The proletariat have to sell their labour in order to live, while the bourgeoisie exploit them by keeping the surplus value that is generated by the workers, to enrich themselves. Marx believed that the relationship between the two classes portrayed by the mass media and government reflected the interest of the bourgeoisie. Functionalism was the leading movement in the 1950’s that was mainly lead by Emile Durkheim (1858-1917) and Talcott Parsons (1902 -1979). It was an argument against Marxism at a time of social consensus post World War 2 and at the beginning of the cold war.
Functionalism compared society to the organs of the body, where each part plays a role and work together to keep the body functioning well. Institutions within society work together and contribute to the social system by teaching society shared values and norms to maintain social harmony. Internationalism began in the early twentieth century and it focused on interactions between individual’s e. g. teenage gangs, rather than major structures of society such as social class. They focus on the level of the individuals and how their actions are affected by meaning’s and purposes.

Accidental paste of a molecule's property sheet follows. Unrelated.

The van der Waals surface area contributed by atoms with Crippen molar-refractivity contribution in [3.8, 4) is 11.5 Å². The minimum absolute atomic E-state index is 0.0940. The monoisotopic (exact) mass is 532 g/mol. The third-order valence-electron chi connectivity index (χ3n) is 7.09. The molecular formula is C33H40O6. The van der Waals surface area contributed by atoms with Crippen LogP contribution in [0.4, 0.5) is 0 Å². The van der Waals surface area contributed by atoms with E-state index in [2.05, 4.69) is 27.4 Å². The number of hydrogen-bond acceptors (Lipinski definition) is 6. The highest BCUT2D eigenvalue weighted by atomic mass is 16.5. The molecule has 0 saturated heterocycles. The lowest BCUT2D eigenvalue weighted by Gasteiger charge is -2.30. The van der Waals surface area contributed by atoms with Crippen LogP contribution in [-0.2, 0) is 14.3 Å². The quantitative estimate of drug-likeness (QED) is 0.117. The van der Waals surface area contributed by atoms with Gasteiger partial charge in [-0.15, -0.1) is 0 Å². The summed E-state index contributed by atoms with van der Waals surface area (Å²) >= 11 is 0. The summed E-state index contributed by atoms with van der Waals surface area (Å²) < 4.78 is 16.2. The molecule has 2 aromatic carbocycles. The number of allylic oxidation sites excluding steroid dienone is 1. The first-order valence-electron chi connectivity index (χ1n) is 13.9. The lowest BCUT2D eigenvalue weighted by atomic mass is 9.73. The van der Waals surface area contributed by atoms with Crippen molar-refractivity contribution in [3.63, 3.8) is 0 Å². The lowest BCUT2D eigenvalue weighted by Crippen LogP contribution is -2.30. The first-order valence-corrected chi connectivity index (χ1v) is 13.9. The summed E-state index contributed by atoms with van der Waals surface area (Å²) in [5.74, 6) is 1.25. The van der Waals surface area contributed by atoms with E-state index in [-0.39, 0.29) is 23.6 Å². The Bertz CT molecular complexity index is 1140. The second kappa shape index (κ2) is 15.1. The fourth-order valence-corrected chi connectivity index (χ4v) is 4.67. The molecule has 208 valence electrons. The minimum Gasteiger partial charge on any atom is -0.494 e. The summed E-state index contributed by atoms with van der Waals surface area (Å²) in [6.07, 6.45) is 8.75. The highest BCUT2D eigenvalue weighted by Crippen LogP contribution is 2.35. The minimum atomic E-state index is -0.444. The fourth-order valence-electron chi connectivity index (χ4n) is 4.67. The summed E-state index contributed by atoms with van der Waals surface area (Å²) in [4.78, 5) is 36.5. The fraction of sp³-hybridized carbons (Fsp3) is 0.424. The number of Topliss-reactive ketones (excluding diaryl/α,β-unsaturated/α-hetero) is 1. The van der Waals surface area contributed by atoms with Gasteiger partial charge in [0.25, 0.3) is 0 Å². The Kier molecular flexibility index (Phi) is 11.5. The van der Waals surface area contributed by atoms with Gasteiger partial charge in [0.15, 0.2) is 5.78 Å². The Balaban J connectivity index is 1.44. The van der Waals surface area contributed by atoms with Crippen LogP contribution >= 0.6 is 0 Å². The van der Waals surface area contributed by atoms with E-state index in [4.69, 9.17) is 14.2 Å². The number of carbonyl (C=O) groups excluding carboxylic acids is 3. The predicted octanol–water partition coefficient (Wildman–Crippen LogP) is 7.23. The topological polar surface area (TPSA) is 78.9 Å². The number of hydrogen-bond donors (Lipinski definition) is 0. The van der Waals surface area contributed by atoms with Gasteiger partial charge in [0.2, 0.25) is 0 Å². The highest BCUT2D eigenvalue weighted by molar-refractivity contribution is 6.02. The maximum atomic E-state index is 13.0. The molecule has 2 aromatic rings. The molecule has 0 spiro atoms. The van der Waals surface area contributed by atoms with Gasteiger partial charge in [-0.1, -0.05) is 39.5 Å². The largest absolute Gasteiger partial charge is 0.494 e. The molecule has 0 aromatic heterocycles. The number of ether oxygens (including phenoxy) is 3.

They believe that during the process of interaction, individuals have the ability to create a set of social meanings for themselves rather than being the product of social structure and not have any control over their actions. Post modernism is a relatively new approach to understanding society which began in the 1980’s. According to Giddens (1990), this movement was a result of globalisation. It argues that society is rapidly changing with major improvement in technology such as telecommunications. There is also much more diversity in cultural norms and values as well as a change in occupations, gender roles and the family.